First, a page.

Richard L. Hess
Audio Tape Restoration, Repair
and Mastering

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Richard L. Hess
Contact Information—How to get your tape restored

We provide high-quality transfers/copies
even from hard-to-play tapes.

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Check out our blog (click here) for a wide variety of information.
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Processing capabilities and output formats | Notes and other information
Client Comments

I do not think that I could have found a better person than Richard for the transcription job.
Bob Lankston, Geoscience Integrations regarding the IRIG tape of the Flathead Lake Seismic Survey discussed here.

We think you have done a masterly job and we are so happy. Our profoundest thanks for your care in restoring and archiving these precious recordings for us.
Margaret and Leslie Huggett after digitizing master tapes of all their albums, including several produced by George Martin. The project included 22 different tape lots, representing much of their career.

I was thrilled with what Richard was able to do - for sure, he is the one to contact. He displayed great care and knowledge and completed our project on schedule. His work absolutely surpassed my hopes.

Wow. I didn't realize those four guys who got together years ago to drink beer and sing had any talent. Thanks for bringing out the best in what we did! I greatly appreciate the great work you did.Peter Anderson

Thanks so much for your hard and diligent work on the Stan Rogers transfers. They sound fantastic! Iím very excited about this project and I really value your part in it.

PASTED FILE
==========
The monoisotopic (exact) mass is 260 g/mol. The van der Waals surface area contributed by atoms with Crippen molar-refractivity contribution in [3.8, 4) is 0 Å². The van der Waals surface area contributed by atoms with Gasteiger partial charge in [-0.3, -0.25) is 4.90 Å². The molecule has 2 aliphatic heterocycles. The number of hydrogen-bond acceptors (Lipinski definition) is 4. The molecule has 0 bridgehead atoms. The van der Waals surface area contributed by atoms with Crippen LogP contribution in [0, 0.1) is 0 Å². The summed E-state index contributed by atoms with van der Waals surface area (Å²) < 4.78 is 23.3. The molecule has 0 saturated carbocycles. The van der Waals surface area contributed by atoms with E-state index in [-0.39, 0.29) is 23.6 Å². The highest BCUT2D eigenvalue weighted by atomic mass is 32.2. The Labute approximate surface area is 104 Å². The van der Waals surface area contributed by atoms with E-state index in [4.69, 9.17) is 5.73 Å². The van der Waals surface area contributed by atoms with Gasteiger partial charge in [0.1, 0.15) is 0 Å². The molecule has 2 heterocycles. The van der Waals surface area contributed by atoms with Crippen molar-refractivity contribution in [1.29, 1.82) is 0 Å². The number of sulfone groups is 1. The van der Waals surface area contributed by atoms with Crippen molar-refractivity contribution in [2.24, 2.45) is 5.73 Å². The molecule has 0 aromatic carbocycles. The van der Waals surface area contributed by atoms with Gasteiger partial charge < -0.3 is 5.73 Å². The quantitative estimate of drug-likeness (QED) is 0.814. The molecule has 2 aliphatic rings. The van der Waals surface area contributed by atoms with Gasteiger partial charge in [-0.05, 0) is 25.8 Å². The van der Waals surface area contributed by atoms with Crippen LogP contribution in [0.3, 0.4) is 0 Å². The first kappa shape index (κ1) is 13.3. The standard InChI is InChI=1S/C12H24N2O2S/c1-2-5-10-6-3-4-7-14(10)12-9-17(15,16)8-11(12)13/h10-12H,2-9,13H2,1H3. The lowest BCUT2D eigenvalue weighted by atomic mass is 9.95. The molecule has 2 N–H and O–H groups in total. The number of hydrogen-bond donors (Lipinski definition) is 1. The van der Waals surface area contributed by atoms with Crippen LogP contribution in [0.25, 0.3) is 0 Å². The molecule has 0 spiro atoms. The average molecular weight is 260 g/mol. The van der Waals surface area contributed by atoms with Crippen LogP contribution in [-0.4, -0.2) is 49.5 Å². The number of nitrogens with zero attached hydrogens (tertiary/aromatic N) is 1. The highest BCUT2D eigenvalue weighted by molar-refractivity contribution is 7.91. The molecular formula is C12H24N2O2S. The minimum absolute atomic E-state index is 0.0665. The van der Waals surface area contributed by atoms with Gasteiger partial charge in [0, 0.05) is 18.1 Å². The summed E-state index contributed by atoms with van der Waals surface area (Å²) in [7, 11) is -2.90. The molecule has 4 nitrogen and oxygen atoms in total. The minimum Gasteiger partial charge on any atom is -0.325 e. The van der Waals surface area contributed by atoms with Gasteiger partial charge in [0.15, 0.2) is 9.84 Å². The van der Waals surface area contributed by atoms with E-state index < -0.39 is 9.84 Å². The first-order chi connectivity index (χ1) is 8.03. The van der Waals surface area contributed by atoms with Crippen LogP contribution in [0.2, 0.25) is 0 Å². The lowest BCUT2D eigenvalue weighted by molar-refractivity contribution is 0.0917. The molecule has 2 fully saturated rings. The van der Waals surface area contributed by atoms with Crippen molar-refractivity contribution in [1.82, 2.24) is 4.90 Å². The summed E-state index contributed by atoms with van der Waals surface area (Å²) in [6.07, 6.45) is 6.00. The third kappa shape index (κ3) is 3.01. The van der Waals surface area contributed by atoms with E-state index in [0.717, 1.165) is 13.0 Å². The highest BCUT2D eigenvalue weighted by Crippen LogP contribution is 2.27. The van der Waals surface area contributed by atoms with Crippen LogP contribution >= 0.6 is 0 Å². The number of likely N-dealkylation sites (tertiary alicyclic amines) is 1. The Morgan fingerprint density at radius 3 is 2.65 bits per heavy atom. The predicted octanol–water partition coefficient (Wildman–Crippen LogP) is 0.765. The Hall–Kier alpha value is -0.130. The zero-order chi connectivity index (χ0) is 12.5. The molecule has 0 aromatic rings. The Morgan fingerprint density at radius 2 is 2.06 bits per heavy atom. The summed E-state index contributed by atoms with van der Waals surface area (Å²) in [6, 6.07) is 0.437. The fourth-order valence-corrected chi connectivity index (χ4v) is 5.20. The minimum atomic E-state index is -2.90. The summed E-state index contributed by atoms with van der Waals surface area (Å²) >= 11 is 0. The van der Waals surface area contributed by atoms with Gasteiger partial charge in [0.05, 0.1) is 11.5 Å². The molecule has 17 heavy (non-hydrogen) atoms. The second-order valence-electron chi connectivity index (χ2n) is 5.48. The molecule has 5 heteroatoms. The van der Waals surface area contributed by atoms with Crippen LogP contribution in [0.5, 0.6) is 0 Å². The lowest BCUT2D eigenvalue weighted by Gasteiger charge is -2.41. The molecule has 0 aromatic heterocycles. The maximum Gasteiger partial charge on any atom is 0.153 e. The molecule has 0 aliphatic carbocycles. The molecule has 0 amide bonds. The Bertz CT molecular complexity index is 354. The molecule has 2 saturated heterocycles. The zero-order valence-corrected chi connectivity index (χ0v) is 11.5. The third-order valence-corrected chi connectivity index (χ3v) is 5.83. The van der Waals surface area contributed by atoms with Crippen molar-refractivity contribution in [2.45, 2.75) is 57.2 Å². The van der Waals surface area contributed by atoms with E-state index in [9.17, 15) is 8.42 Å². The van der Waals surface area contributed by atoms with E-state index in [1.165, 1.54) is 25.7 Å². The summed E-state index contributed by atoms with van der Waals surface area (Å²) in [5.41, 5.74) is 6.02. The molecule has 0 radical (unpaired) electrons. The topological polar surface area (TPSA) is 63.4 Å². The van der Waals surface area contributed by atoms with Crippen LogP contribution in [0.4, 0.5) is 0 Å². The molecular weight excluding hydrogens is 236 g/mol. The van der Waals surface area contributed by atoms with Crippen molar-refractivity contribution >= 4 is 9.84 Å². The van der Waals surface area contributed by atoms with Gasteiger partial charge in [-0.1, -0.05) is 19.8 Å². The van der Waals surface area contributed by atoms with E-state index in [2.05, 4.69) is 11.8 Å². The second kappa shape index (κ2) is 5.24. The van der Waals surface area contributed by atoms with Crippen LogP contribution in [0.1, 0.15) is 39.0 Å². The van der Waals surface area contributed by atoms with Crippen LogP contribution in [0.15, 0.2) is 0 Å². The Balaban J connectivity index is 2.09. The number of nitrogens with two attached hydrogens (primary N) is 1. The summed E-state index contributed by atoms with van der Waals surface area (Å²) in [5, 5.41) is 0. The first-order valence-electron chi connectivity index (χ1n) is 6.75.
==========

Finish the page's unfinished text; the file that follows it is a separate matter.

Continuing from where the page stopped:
Paul Mills, The Millstream, referring to making 96 ks/s 24 bit transfers of the first five Stan Rogers album masters as well as digitizing seven historic tapes of radio and concert performances.

This sounds superb. Much better than I ever could have anticipated. Thank you! Also, you should realize that this is an important recording. We are thrilled you were able to capture it.
— Hannah Frost, Preservation Librarian for Digital and Media Collections, Stanford University Libraries — Referring to a damaged full-track 7.5 in/s tape from the 1975 Monterey Jazz Festival.

I received the CDs today. The sound result on the CDs far exceeds my expectations. I am tremendously moved at the quality and accomplishment of safely digitizing some tapes that have survived my chaotic life for 30 years. Thanks so much.Sumner Nelson

Please contact us for your special needs.
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Processing capabilities and output formats | Notes and other information

Source formats

A pancake that had lost its hub and was less-than circular.

We successfully played
this one from 1947!

We have played paper
tapes from 1948 and
processed hard-to-play
tapes from the 1970s
and 1980s.


We frequently play RCA Sound Tapes and other cartridge/cassette formats.



What we can play . . .

Cassettes—Mono or stereo standard audio cassettes and Digital Compact Cassettes (DCC). We can also play 3-, and 4-track cassettes.

Other 0.15-inch tape formats—With the above audio cassette capabilities, we can play any other format (including micro cassettes and Revere cartridges) that use 0.150 tape by loading the tape from the other format into a standard cassette shell. The tapes will be returned in the standard cassette shell.

1/4-inch reels (common reel to reel audio tapes)
—full-track mono
—2-track NAB mono/stereo
—2-track DIN stereo